For Criterion’s massive DVD release of Terry Gilliam’s film adaptation of Hunter S. Thompson’s Fear and Loathing in Las Vegas the art direction team turned to none other than longtime Thompson collaborator and surreal ink blot illustrator Ralph Steadman. The grotesque drawing of Duke and Dr. Gonzo racing through the desert with looming bats overhead and a dark, art deco “Emerald City”esque fortress in the background is the perfect center piece for the film and story’s equally loony content. The company has also gone to great lengths to give Gilliam’s Time Bandits and Brazil a proper release, with the latter’s box-set packaging also serving as the rare example of a literal “box” set.

ImageSometimes Criterion goes the minimalist route featuring a simple film still or photograph behind carefully chosen typeface. The packaging for the five-disc release of Ingmar Bergman’s epic masterpiece Fanny and Alexander features nothing more than a series of slightly grainy photographs of the film’s protagonists. The images portray the children as young, innocent, and naïve to their true bourgeois surroundings, perfectly respecting Bergman’s cinematic intentions for the film and subsequent television mini-series.

The cleverly layout for Nicholas Roeg’s sci-fi cult classic, The Man Who Fell to Earth, simply presents an orange haired, possibly inebriated David Bowie (the film’s alien star) in front of a pitch black background. The film’s title, placed over Bowie’s face, is in a typographical descent:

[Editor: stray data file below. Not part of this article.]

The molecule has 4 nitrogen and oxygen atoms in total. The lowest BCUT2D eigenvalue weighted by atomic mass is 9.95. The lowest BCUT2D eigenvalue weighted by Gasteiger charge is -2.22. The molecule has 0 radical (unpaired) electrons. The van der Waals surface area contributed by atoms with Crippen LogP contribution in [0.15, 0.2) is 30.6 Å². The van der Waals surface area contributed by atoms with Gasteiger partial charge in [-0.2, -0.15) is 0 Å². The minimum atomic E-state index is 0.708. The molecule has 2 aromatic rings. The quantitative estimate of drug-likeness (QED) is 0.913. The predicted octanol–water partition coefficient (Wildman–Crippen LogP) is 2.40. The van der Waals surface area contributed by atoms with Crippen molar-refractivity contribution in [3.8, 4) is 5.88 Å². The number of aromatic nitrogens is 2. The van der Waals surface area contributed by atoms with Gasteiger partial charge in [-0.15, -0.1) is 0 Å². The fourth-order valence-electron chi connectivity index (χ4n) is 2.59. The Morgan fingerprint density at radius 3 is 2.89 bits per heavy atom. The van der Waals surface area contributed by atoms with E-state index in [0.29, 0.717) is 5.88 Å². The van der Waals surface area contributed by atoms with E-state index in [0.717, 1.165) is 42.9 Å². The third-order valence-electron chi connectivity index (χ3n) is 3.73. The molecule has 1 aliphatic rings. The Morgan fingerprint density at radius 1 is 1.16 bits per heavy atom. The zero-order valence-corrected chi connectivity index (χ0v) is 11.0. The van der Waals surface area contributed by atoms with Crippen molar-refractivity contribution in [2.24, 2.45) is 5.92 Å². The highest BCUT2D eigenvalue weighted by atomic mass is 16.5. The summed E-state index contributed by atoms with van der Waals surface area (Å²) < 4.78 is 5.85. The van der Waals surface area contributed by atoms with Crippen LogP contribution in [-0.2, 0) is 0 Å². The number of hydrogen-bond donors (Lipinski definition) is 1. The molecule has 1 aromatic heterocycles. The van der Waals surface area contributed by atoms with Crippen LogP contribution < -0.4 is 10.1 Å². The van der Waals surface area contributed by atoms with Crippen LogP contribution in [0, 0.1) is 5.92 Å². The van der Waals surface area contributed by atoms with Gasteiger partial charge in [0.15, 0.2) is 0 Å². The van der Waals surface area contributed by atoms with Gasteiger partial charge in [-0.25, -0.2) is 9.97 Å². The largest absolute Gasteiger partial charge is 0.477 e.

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Simple but effective, the packaging for Earth is as bleak and dark as the film itself.

ImageFinally Criterion continues to be the exclusive home of Japanese master Akira Kurosawa’s wide-ranging catalogue, with each release and re-release receiving the royal artistic treatment. From Throne of Blood’s black, white and red cartoon of Tohiro Mifune as a pseudo Macbeth, the simple splatter paint and Japanese character inspired cover for the equally vibrantly colored film Ran, the more modern, metropolis driven front for the Bad Sleep Well (the towering white, art deco office building with a single red X on one window is another clever tie into the film, which tells the tale of revenge set inside the corporate world), to the fabulously blurred shot of the central home in Rashomon, an allegory to the blurred reality of the story being told and retold in the film (think Usual Suspects), Criterion continues to pay its respects to this filmmaking legend.

A new Criterion release is an event all in itself. Discovering what buried treasure of a film they’ll take on next is always a delightful moment for film buffs. What they choose to display on the cover is also part of the fun. Not only does this method give up and coming artists and graphic designers a chance to showcase their talent but it opens up a new level of creativity to an old classic. Often times the art is the sole catalyst for checking out a new and unfamiliar title.